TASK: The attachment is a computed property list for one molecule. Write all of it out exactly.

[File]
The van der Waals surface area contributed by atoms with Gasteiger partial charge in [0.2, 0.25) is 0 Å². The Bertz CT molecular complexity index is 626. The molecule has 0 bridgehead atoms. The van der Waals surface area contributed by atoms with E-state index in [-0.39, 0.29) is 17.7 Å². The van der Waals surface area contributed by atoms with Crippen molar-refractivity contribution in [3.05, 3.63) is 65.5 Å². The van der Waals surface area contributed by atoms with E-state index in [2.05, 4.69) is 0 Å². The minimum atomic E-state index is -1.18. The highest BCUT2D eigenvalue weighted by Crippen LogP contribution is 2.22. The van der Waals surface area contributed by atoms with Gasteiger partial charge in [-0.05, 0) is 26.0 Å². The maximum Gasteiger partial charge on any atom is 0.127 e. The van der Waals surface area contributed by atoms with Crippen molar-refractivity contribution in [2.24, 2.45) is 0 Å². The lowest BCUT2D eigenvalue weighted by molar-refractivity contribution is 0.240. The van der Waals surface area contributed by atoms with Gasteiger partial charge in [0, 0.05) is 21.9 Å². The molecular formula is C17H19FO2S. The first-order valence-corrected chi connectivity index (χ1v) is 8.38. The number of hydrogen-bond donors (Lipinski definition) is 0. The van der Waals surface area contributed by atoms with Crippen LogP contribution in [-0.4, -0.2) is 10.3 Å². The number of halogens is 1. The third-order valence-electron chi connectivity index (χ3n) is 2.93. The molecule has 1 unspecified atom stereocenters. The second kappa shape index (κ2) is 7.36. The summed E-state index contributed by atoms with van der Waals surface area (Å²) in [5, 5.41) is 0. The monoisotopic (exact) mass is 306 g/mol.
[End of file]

The van der Waals surface area contributed by atoms with Gasteiger partial charge in [0.2, 0.25) is 0 Å². The Bertz CT molecular complexity index is 626. The molecule has 0 bridgehead atoms. The van der Waals surface area contributed by atoms with E-state index in [-0.39, 0.29) is 17.7 Å². The van der Waals surface area contributed by atoms with Crippen molar-refractivity contribution in [3.05, 3.63) is 65.5 Å². The van der Waals surface area contributed by atoms with E-state index in [2.05, 4.69) is 0 Å². The minimum atomic E-state index is -1.18. The highest BCUT2D eigenvalue weighted by Crippen LogP contribution is 2.22. The van der Waals surface area contributed by atoms with Gasteiger partial charge in [-0.05, 0) is 26.0 Å². The maximum Gasteiger partial charge on any atom is 0.127 e. The van der Waals surface area contributed by atoms with Crippen molar-refractivity contribution in [2.24, 2.45) is 0 Å². The lowest BCUT2D eigenvalue weighted by molar-refractivity contribution is 0.240. The van der Waals surface area contributed by atoms with Gasteiger partial charge in [0, 0.05) is 21.9 Å². The molecular formula is C17H19FO2S. The first-order valence-corrected chi connectivity index (χ1v) is 8.38. The number of hydrogen-bond donors (Lipinski definition) is 0. The van der Waals surface area contributed by atoms with Crippen LogP contribution in [-0.4, -0.2) is 10.3 Å². The number of halogens is 1. The third-order valence-electron chi connectivity index (χ3n) is 2.93. The molecule has 1 unspecified atom stereocenters. The second kappa shape index (κ2) is 7.36. The summed E-state index contributed by atoms with van der Waals surface area (Å²) in [5, 5.41) is 0. The monoisotopic (exact) mass is 306 g/mol.